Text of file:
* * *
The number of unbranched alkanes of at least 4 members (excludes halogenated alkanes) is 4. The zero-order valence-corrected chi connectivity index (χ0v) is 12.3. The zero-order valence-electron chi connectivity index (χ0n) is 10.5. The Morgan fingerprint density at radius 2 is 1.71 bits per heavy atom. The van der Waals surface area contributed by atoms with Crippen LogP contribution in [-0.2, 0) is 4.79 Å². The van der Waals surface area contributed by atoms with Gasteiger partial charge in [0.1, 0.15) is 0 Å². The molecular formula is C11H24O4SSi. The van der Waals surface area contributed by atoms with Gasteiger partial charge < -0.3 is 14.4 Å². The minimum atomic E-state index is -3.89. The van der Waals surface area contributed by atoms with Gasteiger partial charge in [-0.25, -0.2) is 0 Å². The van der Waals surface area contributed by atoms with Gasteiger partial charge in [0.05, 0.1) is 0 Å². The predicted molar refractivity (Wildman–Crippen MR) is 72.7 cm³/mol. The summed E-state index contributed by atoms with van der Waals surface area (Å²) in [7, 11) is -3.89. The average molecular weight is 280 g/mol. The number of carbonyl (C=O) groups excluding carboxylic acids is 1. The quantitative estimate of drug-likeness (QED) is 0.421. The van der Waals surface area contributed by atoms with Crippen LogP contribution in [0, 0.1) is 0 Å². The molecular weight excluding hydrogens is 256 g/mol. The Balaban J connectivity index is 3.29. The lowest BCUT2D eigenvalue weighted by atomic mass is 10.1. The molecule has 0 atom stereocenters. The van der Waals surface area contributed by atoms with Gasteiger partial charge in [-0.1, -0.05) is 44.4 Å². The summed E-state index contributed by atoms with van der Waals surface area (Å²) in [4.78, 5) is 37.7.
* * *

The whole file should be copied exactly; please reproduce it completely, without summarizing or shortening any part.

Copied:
The number of unbranched alkanes of at least 4 members (excludes halogenated alkanes) is 4. The zero-order valence-corrected chi connectivity index (χ0v) is 12.3. The zero-order valence-electron chi connectivity index (χ0n) is 10.5. The Morgan fingerprint density at radius 2 is 1.71 bits per heavy atom. The van der Waals surface area contributed by atoms with Crippen LogP contribution in [-0.2, 0) is 4.79 Å². The van der Waals surface area contributed by atoms with Gasteiger partial charge in [0.1, 0.15) is 0 Å². The molecular formula is C11H24O4SSi. The van der Waals surface area contributed by atoms with Gasteiger partial charge < -0.3 is 14.4 Å². The minimum atomic E-state index is -3.89. The van der Waals surface area contributed by atoms with Gasteiger partial charge in [-0.25, -0.2) is 0 Å². The van der Waals surface area contributed by atoms with Gasteiger partial charge in [0.05, 0.1) is 0 Å². The predicted molar refractivity (Wildman–Crippen MR) is 72.7 cm³/mol. The summed E-state index contributed by atoms with van der Waals surface area (Å²) in [7, 11) is -3.89. The average molecular weight is 280 g/mol. The number of carbonyl (C=O) groups excluding carboxylic acids is 1. The quantitative estimate of drug-likeness (QED) is 0.421. The van der Waals surface area contributed by atoms with Crippen LogP contribution in [0, 0.1) is 0 Å². The molecular weight excluding hydrogens is 256 g/mol. The Balaban J connectivity index is 3.29. The lowest BCUT2D eigenvalue weighted by atomic mass is 10.1. The molecule has 0 atom stereocenters. The van der Waals surface area contributed by atoms with Gasteiger partial charge in [-0.1, -0.05) is 44.4 Å². The summed E-state index contributed by atoms with van der Waals surface area (Å²) in [4.78, 5) is 37.7.